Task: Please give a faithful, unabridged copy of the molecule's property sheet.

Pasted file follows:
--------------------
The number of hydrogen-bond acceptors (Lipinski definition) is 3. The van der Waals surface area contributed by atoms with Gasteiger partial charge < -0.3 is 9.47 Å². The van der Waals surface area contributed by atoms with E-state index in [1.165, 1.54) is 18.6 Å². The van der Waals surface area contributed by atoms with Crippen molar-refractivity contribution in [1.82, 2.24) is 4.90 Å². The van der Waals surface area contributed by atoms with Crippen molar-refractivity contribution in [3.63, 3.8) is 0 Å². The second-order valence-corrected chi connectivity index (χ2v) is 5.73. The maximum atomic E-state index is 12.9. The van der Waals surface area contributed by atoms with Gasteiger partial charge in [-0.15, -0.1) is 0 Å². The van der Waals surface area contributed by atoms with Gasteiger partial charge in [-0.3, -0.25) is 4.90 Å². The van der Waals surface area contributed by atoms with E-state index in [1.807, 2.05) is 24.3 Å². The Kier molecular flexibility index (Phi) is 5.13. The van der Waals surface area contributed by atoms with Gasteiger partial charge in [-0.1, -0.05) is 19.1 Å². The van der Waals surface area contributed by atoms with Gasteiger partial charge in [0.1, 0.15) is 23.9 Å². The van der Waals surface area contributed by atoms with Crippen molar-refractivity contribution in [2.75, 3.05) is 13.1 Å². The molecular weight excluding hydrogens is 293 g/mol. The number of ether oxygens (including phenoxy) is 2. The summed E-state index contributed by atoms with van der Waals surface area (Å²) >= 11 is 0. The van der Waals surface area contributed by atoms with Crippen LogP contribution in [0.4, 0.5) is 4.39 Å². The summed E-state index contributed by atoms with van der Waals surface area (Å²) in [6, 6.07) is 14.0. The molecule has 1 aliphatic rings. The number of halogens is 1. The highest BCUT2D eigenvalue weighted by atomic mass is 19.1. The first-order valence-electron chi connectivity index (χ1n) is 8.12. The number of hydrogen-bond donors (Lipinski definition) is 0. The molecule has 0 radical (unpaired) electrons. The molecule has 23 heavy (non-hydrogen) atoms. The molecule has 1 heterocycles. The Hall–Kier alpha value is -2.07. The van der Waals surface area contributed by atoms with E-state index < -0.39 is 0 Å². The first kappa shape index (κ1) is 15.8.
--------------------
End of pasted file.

The number of hydrogen-bond acceptors (Lipinski definition) is 3. The van der Waals surface area contributed by atoms with Gasteiger partial charge < -0.3 is 9.47 Å². The van der Waals surface area contributed by atoms with E-state index in [1.165, 1.54) is 18.6 Å². The van der Waals surface area contributed by atoms with Crippen molar-refractivity contribution in [1.82, 2.24) is 4.90 Å². The van der Waals surface area contributed by atoms with Crippen molar-refractivity contribution in [3.63, 3.8) is 0 Å². The second-order valence-corrected chi connectivity index (χ2v) is 5.73. The maximum atomic E-state index is 12.9. The van der Waals surface area contributed by atoms with Gasteiger partial charge in [-0.15, -0.1) is 0 Å². The van der Waals surface area contributed by atoms with Gasteiger partial charge in [-0.3, -0.25) is 4.90 Å². The van der Waals surface area contributed by atoms with E-state index in [1.807, 2.05) is 24.3 Å². The Kier molecular flexibility index (Phi) is 5.13. The van der Waals surface area contributed by atoms with Gasteiger partial charge in [-0.1, -0.05) is 19.1 Å². The van der Waals surface area contributed by atoms with Gasteiger partial charge in [0.1, 0.15) is 23.9 Å². The van der Waals surface area contributed by atoms with Crippen molar-refractivity contribution in [2.75, 3.05) is 13.1 Å². The molecular weight excluding hydrogens is 293 g/mol. The number of ether oxygens (including phenoxy) is 2. The summed E-state index contributed by atoms with van der Waals surface area (Å²) >= 11 is 0. The van der Waals surface area contributed by atoms with Crippen LogP contribution in [0.4, 0.5) is 4.39 Å². The summed E-state index contributed by atoms with van der Waals surface area (Å²) in [6, 6.07) is 14.0. The molecule has 1 aliphatic rings. The number of halogens is 1. The highest BCUT2D eigenvalue weighted by atomic mass is 19.1. The first-order valence-electron chi connectivity index (χ1n) is 8.12. The number of hydrogen-bond donors (Lipinski definition) is 0. The molecule has 0 radical (unpaired) electrons. The molecule has 23 heavy (non-hydrogen) atoms. The molecule has 1 heterocycles. The Hall–Kier alpha value is -2.07. The van der Waals surface area contributed by atoms with E-state index < -0.39 is 0 Å². The first kappa shape index (κ1) is 15.8.